Creating Solid APIs

23 May 20183 min read

Increasingly, our apps are used not by humans but by other apps — via their APIs. Thus it is increasingly important that your APIs are well-designed and easy to consume for other developers. I will share tips and good practices on authentication, versioning, documentation, response structure, and why it all matters.

I have given this talk at PyCon LT 2018, DjangoCon Europe 2018, EuroPython 2018, DjangoCon Australia 2018, and PyCon Estonia 2018 .

The slides:

Video on YouTube:


  • Our applications are increasingly being used not by humans but by other applications — via their APIs.
  • APIs however are first used by humans — the other developers.
  • Thus your APIs must even more importantly target humans as well.
  • APIs are user interface for developers — you should make that UI as good as possible.


  • Docs give the first impression, could mean difference between your API (or package) being chosen or not.
  • They take effort and can be sort of boring, but it’s actually worth it.
  • I want to know how to access the API, get started quickly, what the common errors are, how pagination works, etc.
  • For the endpoints, provide the URLs and operations (list, read, update, etc), request/response format, optional parameters, permissions, etc.
  • Ensure your docs are up-to-date by autogenerating it. Common choices are OpenAPI, Swagger, etc, but find out what your tooling (e.g. Django REST Framework) supports!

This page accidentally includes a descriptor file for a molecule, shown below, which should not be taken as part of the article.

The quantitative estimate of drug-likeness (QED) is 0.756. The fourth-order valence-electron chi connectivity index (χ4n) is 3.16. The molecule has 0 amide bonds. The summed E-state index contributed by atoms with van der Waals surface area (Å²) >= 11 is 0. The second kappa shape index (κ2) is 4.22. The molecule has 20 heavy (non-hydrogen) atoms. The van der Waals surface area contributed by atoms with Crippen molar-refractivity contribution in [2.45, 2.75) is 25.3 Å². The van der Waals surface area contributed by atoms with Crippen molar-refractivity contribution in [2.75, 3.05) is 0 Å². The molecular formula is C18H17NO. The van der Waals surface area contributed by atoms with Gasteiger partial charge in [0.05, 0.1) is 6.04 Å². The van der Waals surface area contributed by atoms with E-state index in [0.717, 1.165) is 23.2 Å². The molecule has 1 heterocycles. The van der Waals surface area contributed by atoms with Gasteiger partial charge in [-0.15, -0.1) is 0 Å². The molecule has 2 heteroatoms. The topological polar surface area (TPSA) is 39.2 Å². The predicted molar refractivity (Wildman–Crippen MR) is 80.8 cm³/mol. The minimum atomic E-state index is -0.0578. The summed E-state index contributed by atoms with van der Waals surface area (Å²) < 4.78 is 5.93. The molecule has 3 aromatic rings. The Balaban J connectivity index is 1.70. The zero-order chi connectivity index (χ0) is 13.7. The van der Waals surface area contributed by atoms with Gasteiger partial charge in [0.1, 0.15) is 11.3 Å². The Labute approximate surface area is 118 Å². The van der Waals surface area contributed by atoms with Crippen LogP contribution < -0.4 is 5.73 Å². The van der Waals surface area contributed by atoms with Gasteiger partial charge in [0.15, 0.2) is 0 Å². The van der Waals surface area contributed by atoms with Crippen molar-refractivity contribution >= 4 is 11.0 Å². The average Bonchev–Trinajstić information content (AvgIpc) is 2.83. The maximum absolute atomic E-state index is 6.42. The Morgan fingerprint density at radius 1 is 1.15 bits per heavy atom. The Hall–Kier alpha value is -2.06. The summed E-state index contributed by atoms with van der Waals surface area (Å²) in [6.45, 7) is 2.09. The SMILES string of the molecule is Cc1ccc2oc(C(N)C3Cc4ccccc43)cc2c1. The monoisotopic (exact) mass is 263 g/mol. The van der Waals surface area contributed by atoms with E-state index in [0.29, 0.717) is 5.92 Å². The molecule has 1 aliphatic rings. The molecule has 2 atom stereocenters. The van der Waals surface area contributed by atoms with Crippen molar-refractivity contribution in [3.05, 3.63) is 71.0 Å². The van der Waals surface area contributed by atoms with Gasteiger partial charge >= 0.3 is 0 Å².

• You could also generate client libraries from your API code/schema.

Standards & JSON API

  • Using common standards is extremely helpful.
    • They bring familiarity and make getting started easier as users can apply existing knowledge.
    • They also help avoid common pitfalls. Think Django making secure password storage easy.
  • JSON API is my current standard of choice. There are others such as GraphQL. Just pick one.
    • All API responses (including errors) have standardized structure.
    • They can also include other, related resources. Think .select_related() in Django. Saves network requests.
    • Pagination, filtering, ordering are also standardized to some extent.
  • For special cases, like lots of data, you can include link to the raw data in the response, and send the raw data out-of-band.

Authentication & Authorization

  • Token authentication — client acquires a token (eg via user login), then sends it with each request.
    • Good fit for e.g. native mobile apps.
    • DRF has it built-in.
    • Session authentication is very similar.
  • OAuth2 standard
    • For creating platforms, ala Facebook.
    • Covers many usecases & flows
    • Many packages available, eg DjangoOAuth Toolkit and OAuthLib (lower level)


  • You should have versioning from Day One.
  • Header-based versioning is more idealistic, but can be problematic in real world.
  • Path-based is often more pragmatic. Also, your server logs will magically contain the request versions.
  • For version identifiers, can use integers (v1) or dates (2018-05-23). I prefer dates.
  • Make it easy for developers to find out about changes!
  • On the server side, version transformers help — see the Stripe blog post for more info.


Client perspective

  • Looking at how to use AWS and GCP APIs, using speech recognition as example.
  • Both have good, comprehensive docs, code to get started, etc.
  • Both are also quite similar to each other, making use of familiar patterns

In Summary

  • Invest in documentation
  • Embrace standards
  • Use automation
  • Reduce friction


Title photo by Matt Zhou on Unsplash

tags: API, Django, Python, Talk